~ The Rocky Soil–The Heart that Repels Real Change: The seed that falls among the rock sprouts up because there is moisture or a thin layer of soil – but beneath the soil is solid rock. The seed splits open and send down roots, but the roots cannot make their way into the rock. In such cases a plant can live for a little while until it dries out and, without roots, dies. What is Jesus describing here? Certainly a heart with a desire to hear, even to respond to the teaching it hears in some positive way. The shallow soil supports fascination and interest and excitement–but not suffering or difficulty. ”Those on the rock are the ones who receive the word with joy when they hear it, but they have no root. They believe for a while, but in the time of testing they fall away.”
Jesus had many people listening to him who were fascinated, even excited about what he was saying. They could absolutely agree with his message that God forgives, loves–but where they stopped short was at the point at which holiness demanded death to self–taking up their cross–for the sake of being changed and healed and trusting Jesus’ message that death and suffering would lead to resurrection and life. The shallow rocky soil describes a heart orientation: What is the Kingdom worth? For the rocky soil, the Kingdom of God is not worth the price of “my own way” and “my life.” There is the appearance of change for a time, and then a falling away.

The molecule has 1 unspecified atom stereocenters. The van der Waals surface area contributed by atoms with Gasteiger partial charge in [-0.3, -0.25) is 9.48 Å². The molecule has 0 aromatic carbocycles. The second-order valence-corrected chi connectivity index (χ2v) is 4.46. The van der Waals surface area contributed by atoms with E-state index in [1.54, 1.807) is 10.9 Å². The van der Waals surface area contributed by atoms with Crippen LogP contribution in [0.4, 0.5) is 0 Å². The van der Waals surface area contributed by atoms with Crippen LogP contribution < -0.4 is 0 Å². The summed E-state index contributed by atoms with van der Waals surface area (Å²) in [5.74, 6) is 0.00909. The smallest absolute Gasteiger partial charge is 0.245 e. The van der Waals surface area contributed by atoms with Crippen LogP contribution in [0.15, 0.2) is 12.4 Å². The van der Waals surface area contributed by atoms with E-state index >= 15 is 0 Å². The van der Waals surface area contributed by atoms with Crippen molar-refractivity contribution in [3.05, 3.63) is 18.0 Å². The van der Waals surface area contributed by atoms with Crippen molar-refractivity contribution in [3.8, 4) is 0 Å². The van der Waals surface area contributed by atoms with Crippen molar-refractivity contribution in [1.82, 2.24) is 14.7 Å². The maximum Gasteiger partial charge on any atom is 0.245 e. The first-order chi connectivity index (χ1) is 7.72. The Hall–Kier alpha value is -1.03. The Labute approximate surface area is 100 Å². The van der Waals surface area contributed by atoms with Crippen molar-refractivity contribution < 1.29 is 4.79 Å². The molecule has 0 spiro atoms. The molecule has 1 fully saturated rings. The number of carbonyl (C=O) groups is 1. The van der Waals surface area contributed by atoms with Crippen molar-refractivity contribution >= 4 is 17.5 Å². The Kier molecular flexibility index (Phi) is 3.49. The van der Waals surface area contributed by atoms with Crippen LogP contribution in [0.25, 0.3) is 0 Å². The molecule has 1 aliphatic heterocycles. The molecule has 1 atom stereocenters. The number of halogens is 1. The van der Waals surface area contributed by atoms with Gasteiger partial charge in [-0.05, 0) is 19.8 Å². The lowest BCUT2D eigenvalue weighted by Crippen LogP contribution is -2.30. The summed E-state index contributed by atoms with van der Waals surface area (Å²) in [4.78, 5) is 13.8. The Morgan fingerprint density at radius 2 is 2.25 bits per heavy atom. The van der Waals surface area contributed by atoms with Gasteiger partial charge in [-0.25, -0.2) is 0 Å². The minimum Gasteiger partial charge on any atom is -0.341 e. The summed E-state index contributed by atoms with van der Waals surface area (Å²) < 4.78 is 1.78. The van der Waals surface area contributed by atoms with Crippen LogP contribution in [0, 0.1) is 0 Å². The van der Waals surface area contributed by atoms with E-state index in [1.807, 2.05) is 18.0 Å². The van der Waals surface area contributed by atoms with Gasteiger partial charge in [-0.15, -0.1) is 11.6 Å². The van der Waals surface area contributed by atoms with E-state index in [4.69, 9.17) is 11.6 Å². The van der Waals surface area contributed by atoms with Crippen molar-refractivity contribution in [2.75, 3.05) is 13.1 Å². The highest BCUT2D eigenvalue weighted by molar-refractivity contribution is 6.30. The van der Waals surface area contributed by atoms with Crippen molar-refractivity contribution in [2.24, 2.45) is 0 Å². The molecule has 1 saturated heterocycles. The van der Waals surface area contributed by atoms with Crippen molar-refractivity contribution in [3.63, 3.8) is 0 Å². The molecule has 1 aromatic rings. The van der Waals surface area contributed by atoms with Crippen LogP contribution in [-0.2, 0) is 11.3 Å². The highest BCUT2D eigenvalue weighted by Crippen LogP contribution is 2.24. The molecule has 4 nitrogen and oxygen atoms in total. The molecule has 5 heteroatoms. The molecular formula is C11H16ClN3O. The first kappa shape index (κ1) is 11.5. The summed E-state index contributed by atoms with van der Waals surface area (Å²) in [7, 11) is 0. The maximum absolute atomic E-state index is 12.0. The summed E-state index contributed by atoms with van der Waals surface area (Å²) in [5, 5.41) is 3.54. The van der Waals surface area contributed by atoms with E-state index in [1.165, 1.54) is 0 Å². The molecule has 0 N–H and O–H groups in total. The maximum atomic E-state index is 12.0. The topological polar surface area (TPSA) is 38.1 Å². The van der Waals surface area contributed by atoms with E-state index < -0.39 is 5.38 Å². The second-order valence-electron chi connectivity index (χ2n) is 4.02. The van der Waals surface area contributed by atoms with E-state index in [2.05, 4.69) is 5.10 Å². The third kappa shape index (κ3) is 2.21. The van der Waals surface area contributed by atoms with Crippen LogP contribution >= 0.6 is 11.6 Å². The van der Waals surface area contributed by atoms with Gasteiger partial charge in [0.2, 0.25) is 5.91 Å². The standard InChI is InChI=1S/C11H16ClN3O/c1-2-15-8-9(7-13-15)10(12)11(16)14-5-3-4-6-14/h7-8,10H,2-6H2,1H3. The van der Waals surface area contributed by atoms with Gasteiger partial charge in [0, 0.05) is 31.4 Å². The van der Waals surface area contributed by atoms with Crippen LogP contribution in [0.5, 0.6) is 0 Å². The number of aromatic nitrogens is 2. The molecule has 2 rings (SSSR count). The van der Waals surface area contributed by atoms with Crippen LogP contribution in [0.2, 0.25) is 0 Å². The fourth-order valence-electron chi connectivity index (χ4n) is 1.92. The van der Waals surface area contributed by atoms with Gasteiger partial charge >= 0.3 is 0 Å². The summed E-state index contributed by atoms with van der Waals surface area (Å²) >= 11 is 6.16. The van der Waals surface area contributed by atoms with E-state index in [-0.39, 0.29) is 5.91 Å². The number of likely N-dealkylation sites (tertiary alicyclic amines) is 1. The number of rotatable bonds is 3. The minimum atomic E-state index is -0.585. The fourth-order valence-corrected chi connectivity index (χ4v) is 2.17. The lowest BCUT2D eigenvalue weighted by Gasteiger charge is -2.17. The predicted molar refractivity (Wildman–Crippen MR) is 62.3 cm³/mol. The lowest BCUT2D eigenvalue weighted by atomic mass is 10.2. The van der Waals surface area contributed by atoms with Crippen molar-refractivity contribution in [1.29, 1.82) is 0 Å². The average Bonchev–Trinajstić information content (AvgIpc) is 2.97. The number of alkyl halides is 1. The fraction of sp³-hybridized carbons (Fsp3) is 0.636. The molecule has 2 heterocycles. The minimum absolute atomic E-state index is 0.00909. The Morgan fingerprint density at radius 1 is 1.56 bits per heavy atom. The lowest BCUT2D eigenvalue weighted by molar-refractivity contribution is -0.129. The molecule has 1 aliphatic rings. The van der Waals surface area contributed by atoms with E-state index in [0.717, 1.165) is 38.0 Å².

~ The Thorny Soil–The Heart that Adds Religion: Jesus describes those with thorny, weedy heart-attitudes towards the word as “… those who hear, but as they go on their way they are choked by life’s worries, riches and pleasures, and they do not mature.” Jesus is equating life’s worries, riches and pleasures, with weeds that choke out faith. The implication of this statement is quite clear. The Kingdom of God is not added to life as the religious part of life–it is a New Life. The Kingdom of God claims exclusivity over our lives. Jesus is not suggesting we all withdraw from the world and become monks, but he is suggesting that the pursuit of life for believers is God’s Kingdom (Matt.6:33). All other concerns of life are to be influenced by what must become the one great concern.